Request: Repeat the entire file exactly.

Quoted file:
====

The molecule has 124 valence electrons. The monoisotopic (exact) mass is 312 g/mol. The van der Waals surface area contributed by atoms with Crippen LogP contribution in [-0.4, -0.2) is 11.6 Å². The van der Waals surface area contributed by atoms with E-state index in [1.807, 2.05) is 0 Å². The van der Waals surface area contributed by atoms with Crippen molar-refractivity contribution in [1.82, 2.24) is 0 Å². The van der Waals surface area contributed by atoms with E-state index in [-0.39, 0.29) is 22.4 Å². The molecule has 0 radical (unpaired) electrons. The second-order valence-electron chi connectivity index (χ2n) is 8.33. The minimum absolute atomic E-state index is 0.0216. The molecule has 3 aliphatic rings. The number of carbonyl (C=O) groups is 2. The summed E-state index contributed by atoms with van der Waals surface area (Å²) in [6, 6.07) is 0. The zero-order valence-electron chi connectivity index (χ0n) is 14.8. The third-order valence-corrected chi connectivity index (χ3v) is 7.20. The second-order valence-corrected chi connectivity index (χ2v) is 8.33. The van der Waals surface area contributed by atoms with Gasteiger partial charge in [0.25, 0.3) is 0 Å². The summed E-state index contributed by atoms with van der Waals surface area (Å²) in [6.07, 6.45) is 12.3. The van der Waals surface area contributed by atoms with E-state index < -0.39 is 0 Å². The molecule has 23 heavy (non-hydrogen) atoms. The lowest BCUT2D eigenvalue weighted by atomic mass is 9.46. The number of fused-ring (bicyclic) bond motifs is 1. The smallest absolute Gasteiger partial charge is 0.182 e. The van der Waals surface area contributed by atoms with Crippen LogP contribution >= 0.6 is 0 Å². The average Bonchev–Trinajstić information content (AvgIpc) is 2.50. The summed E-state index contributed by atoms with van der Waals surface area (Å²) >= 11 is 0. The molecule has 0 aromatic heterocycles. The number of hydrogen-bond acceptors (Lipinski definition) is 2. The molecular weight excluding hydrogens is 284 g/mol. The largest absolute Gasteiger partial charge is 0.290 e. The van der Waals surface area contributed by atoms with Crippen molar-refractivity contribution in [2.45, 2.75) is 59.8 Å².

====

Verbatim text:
The molecule has 124 valence electrons. The monoisotopic (exact) mass is 312 g/mol. The van der Waals surface area contributed by atoms with Crippen LogP contribution in [-0.4, -0.2) is 11.6 Å². The van der Waals surface area contributed by atoms with E-state index in [1.807, 2.05) is 0 Å². The van der Waals surface area contributed by atoms with Crippen molar-refractivity contribution in [1.82, 2.24) is 0 Å². The van der Waals surface area contributed by atoms with E-state index in [-0.39, 0.29) is 22.4 Å². The molecule has 0 radical (unpaired) electrons. The second-order valence-electron chi connectivity index (χ2n) is 8.33. The minimum absolute atomic E-state index is 0.0216. The molecule has 3 aliphatic rings. The number of carbonyl (C=O) groups is 2. The summed E-state index contributed by atoms with van der Waals surface area (Å²) in [6, 6.07) is 0. The zero-order valence-electron chi connectivity index (χ0n) is 14.8. The third-order valence-corrected chi connectivity index (χ3v) is 7.20. The second-order valence-corrected chi connectivity index (χ2v) is 8.33. The van der Waals surface area contributed by atoms with Gasteiger partial charge in [0.25, 0.3) is 0 Å². The summed E-state index contributed by atoms with van der Waals surface area (Å²) in [6.07, 6.45) is 12.3. The van der Waals surface area contributed by atoms with E-state index < -0.39 is 0 Å². The molecule has 23 heavy (non-hydrogen) atoms. The lowest BCUT2D eigenvalue weighted by atomic mass is 9.46. The number of fused-ring (bicyclic) bond motifs is 1. The smallest absolute Gasteiger partial charge is 0.182 e. The van der Waals surface area contributed by atoms with Crippen LogP contribution >= 0.6 is 0 Å². The average Bonchev–Trinajstić information content (AvgIpc) is 2.50. The summed E-state index contributed by atoms with van der Waals surface area (Å²) >= 11 is 0. The molecule has 0 aromatic heterocycles. The number of hydrogen-bond acceptors (Lipinski definition) is 2. The molecular weight excluding hydrogens is 284 g/mol. The largest absolute Gasteiger partial charge is 0.290 e. The van der Waals surface area contributed by atoms with Crippen molar-refractivity contribution in [2.45, 2.75) is 59.8 Å².